I recently had the opportunity to read Seay's The Gospel According to LOST as a reviewer for the Thomas Nelson Book Review Blogger program (I was supplied with a copy of the book in exchange for an honest review). I'm one of those avid fans of ABC's LOST series and I figured with the amount of analyzing I have done over this show over the past several years that this book would really appeal to me. The scriptural references and parallels that can be made with the LOST series was nothing new to me, and has been discussed in depth on LOST message boards and on a Philadelphia morning radio show (Preston and Steve, anyone?) in the past. LOST is the only show that has sent me running for my Bible to try and get clues for future episodes or a greater insight for the story line. So with that in mind, I was hoping that Seay's book would expand on what I had already discovered through various discussions with other LOST fans. Sadly, I feel he fell short. Seay's premise is good, but it's superficial at best. He attempts to explain the main characters of the LOST story line, but I feel he glosses over some key characters who may actually be larger than their small parts lead you to believe. As far as scriptural references are concerned, I think this book is a little lighter on them than I would have expected. Perhaps I feel this way because I read a lot of Catholic books that are heavy on scriptural references. I would also add that this book is not written from a Catholic standpoint, either. There are a few areas in this book that have statements that are clearly from a protestant standpoint, which makes sense given that it is written by a protestant. The writing style of this book is mildly engaging. I suspect that people, like myself, who have really analyzed LOST down to the last detail will find this book lacking and possibly even boring. In reading the epilogue of this book the author succinctly sums up the reason for this book. He writes "I sometimes wonder if I wrote this book so that I could have a legitimate reason to rewatch LOST episodes while my wife put the kids to bed.". I'd have to say that this is, indeed, probably the driving force behind this book. If the author's analysis had been deeper and more meaningful, I'd say he had a better motive in writing this book, but honestly, I think he did write this as an excuse to shirk his responsibilities as a dad and say "Sorry dear, I can't help you put the kids to bed tonight. I've got to do more research for that book I'm writing on LOST." (Grabs chips and heads for the couch.).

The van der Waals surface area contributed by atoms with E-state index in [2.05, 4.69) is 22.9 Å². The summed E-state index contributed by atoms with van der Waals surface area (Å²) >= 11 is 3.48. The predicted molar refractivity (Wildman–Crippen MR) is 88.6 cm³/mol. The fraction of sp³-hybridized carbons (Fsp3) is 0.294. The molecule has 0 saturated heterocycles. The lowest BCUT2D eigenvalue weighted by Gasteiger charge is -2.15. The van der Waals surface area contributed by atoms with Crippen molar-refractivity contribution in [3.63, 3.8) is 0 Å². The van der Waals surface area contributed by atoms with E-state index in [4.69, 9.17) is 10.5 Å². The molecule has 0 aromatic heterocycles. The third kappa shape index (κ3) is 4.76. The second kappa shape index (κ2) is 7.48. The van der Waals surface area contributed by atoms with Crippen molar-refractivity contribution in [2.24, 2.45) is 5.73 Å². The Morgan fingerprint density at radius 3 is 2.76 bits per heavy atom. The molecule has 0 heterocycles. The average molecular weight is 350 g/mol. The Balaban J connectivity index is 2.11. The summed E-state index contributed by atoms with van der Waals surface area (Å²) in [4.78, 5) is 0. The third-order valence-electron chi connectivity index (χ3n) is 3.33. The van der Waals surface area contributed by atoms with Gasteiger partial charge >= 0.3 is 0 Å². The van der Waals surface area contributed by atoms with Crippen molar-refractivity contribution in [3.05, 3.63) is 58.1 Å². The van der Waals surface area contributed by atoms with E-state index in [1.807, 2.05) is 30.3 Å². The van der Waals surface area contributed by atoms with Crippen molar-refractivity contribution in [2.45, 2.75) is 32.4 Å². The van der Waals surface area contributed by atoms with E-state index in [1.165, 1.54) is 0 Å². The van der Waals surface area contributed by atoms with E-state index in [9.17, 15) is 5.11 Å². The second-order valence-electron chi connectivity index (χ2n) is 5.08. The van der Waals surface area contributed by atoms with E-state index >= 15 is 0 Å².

I'm a Catholic stay at home mom to three wonderful girls and a furry creature we occasionally call Oscar. Madeline is eleven, Ellie is seven and Katie is our sweet baby girl who is one. Between the the three girls and our crazy dog there is seldom a dull moment. This blog offers a peek into our lives as I chronicle the adventures that make up our lives.